859 F2d 1118 United States v. Trzaska

859 F.2d 1118

UNITED STATES of America, Appellee,
Edward TRZASKA, Defendant-Appellant.

No. 932, Docket 87-1532.

United States Court of Appeals,
Second Circuit.

Argued June 14, 1988.
Decided Oct. 17, 1988.

David A. Lewis, The Legal Aid Soc., Federal Defender Services Unit, New York City, for defendant-appellant.

Samuel W. Seymour, Asst. U.S. Atty., New York City (Rudolph W. Guiliani, U.S. Atty., S.D.N.Y., New York City, of counsel), for appellee.

Before OAKES, MESKILL and PIERCE, Circuit Judges.

PIERCE, Circuit Judge:

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This is an appeal from a judgment of the United States District Court for the Southern District of New York, Inzer B. Wyatt, J., denying appellant's motion to suppress evidence seized pursuant to a warrantless search, and revoking appellant's probation and sentencing him to a total of twenty-five years' imprisonment. For the reasons stated below, we affirm the denial of appellant's motion to suppress and the district court's revocation of appellant's probation. However, because we believe that in imposing sentence the district court may have based its sentence upon improper considerations, we vacate the sentence imposed and remand for resentencing.



On June 22, 1983, appellant Edward Trzaska was convicted on seven counts of illegal receipt of firearms, in violation of 18 U.S.C. Sec. 922(h)(1). On September 7, 1983, the district judge sentenced Trzaska to concurrent three-year terms of imprisonment on Counts One and Two. The court suspended imposition of sentence on Counts Three through Seven and imposed concurrent five-year terms of probation on each count. The judgment of conviction subsequently was affirmed by this Court in a memorandum order dated February 17, 1984. See United States v. Trzaska, 742 F.2d 1442 (2d Cir.1984).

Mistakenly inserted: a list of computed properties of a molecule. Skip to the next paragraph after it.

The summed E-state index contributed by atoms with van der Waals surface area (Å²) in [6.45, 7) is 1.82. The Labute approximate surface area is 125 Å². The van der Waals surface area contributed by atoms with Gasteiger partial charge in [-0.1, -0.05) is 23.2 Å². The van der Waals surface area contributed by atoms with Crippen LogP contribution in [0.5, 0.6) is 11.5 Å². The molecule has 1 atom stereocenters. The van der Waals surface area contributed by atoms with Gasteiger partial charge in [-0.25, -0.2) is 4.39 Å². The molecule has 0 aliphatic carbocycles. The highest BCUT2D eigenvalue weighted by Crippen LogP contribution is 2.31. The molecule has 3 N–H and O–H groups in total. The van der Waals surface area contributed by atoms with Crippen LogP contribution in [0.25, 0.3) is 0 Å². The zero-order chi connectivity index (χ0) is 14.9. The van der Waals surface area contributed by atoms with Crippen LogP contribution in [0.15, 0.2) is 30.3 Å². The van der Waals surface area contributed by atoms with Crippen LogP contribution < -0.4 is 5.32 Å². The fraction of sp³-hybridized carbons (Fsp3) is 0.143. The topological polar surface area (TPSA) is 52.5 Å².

The district judge thereafter reduced the term of imprisonment to two years, pursuant to a Rule 35 motion, but did not alter the terms of probation. At the original sentencing and again when the sentence was reduced, the court specifically made it a special condition of probation that appellant not "possess or obtain, in any way, firearms" during the probationary period.


On October 12, 1987, acting on a tip from appellant's estranged wife, Nassau county police officers conducted a warrantless search of appellant's apartment and seized nineteen weapons. Just prior to the search, the police had obtained the consent of appellant's wife to search the apartment. Although Mrs. Trzaska and her children had moved out of the apartment two weeks earlier, she still possessed an entrance key. She agreed to accompany the police to the apartment and she allowed them to enter. While Mrs. Trzaska collected a few of her children's belongings, the police conducted a search of the apartment. Based on the fruits of this search, a violation of probation charge was filed.


On November 24, 1987, the district court held a hearing on the violation of probation charge. At that hearing, counsel for appellant moved to suppress the weapons seized at appellant's home on October 12th. At the conclusion of the hearing, the court revoked Trzaska's probation, finding that Trzaska had possessed weapons in violation of the special condition of probation which had been imposed concerning firearms. With respect to the suppression motion, the court found that there had been a "valid consent to [the] search," and thus denied the motion.


At appellant's sentencing hearing on December 10, 1987, the district judge noted that appellant had "blighted" the lives of several women, and that he had fathered numerous children over the years. The judge commented: "I raise these matters because it seems to me, with all the leniency that has been shown to Mr. Trzaska over these last several years, he has to be removed from society to eliminate the danger that he poses to women and the danger to society he poses in fathering numerous children." The judge then vacated the suspension of the imposition of appellant's sentence on Counts Three through Seven, and ordered that appellant serve five consecutive terms of five years' imprisonment on each count.